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Tom Gengo

Pickle vs. Brine

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For years I have been proselytizing on the benefits of brining: chicken, pork, turkey, bread pudding (just kidding), etc. It seems that all I have read in magazines and books calls it brining when they include a sweetener. However,recently I read that it is actually a pickle when the sweetner is added to the brine. Makes sense to me, but I think it is a matter of perception. REad in The Sausage Book by Bruce Aidells about pickled pork from Louisiana and thought, "yuck." However, when I looked at the recipe I discovered that it is a brine w/ sugar... go figure. Would the general populace cook/eat/serve pickled turkey for Thanksgiving? Roasted pickled chicken sounds like a gherkin chicken, lol.

Please share your thoughts.


Tom Gengo

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A pickle is a salt or acidic solution. Sugar doesn't really have a category of its own, as far as I know.

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I always thought that pickle refers to the preparation of vegetables or meat in a sour, salty, and sweet solution. It may be preserved or a quick pickle. The sour/salty/sweet solution itself is the brine. I call something pickled when its served in the brine solution itself--the presence of the brine is part of the preparation of a pickle. I call it brined when it is steeped in the brine, taken out, and prepared another way.

So you can have pickled pigs feet that are floating in brine. If you brine a pork chop then grill it, it was grilled. Both were brined but only one was pickled. Wow, this really is pretty confusing.

I'm sure people have their ways they use these words, but to me its a bit odd if not misleading to talk about grilled pickled pork chops. Its not wrong, but the nuance is a bit off, like a good speaker of English who uses a word that's not completely wrong semantically, it just sounds funny.


nunc est bibendum...

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Also, pickling is a curing / preservation technique. When you pickle you really saturate the food with the pickling solution. Brining is just about adding moderate amounts of salt and water, as a preparation before cooking.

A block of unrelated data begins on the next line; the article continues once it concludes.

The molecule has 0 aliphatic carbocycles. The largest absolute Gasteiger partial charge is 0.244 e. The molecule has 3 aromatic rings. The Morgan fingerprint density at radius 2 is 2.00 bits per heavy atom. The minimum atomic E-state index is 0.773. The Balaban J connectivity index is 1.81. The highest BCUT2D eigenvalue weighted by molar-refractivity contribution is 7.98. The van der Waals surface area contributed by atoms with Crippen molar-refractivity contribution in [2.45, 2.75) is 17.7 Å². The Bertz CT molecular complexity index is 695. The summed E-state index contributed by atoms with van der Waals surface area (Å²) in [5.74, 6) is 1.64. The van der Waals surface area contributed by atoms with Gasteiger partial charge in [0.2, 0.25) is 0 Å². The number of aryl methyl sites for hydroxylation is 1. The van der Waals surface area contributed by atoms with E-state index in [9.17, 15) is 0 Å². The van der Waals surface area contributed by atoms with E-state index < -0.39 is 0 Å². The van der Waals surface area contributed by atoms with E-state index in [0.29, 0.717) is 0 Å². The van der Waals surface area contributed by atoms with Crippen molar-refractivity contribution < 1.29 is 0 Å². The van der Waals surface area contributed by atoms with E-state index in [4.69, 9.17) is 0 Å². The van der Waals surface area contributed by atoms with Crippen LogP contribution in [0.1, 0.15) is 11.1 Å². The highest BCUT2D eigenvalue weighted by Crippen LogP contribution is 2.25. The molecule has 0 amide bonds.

Pickling has a long history in savory foods. I haven't heard of pickled turkey, but pickled herring is an old tradition.


Notes from the underbelly

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Don't most protein pickles contain vinegar? Pig's feet, mini hot dogs, eggs....

Technically, I don't know. But I like brined things and dislike pickled things, and I'm vinegar averse. I associate pickling with vinegar.

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Don't most protein pickles contain vinegar? Pig's feet, mini hot dogs, eggs....

A couple of years ago, I'd have confidently said that a 'pickle' was distinguished by being acid ... (and I still think that most Britons would go along with that distinction).

However, I now know that US usage is that the two terms are used almost interchangeably.

For example, in the USDA Meat Processing Inspectors Handbook (link to pdf download), the term 'pickle' is used for what I'd call a 'curing brine'. No acid involved.

There are many cases in English-English where there are words that are essentially similar in meaning, but different in their impact. The 'polite' and sanitised version (like pork) derives from Norman French. Whereas the 'earthier', rougher, dirtier connotations come with the word deriving from Anglo-Saxon roots (like pig). The distinction between the polite and the coarse versions has its origins in class differences going back to the 1066 Norman conquest, and the conquerors becoming the aristocracy while the Anglo Saxons were universally reduced to peasantry. Roast pig anyone?

Having synonyms like that isn't a problem. No meaning is lost - rather its a way of conveying MORE meaning.

But I'm not sure that's what we are dealing with here. Rather, I think its a case of American usage confusing two different terms and thus losing the essential difference between them, and thereby wasting the usefulness of having the different words.


"If you wish to make an apple pie from scratch ... you must first invent the universe." - Carl Sagan

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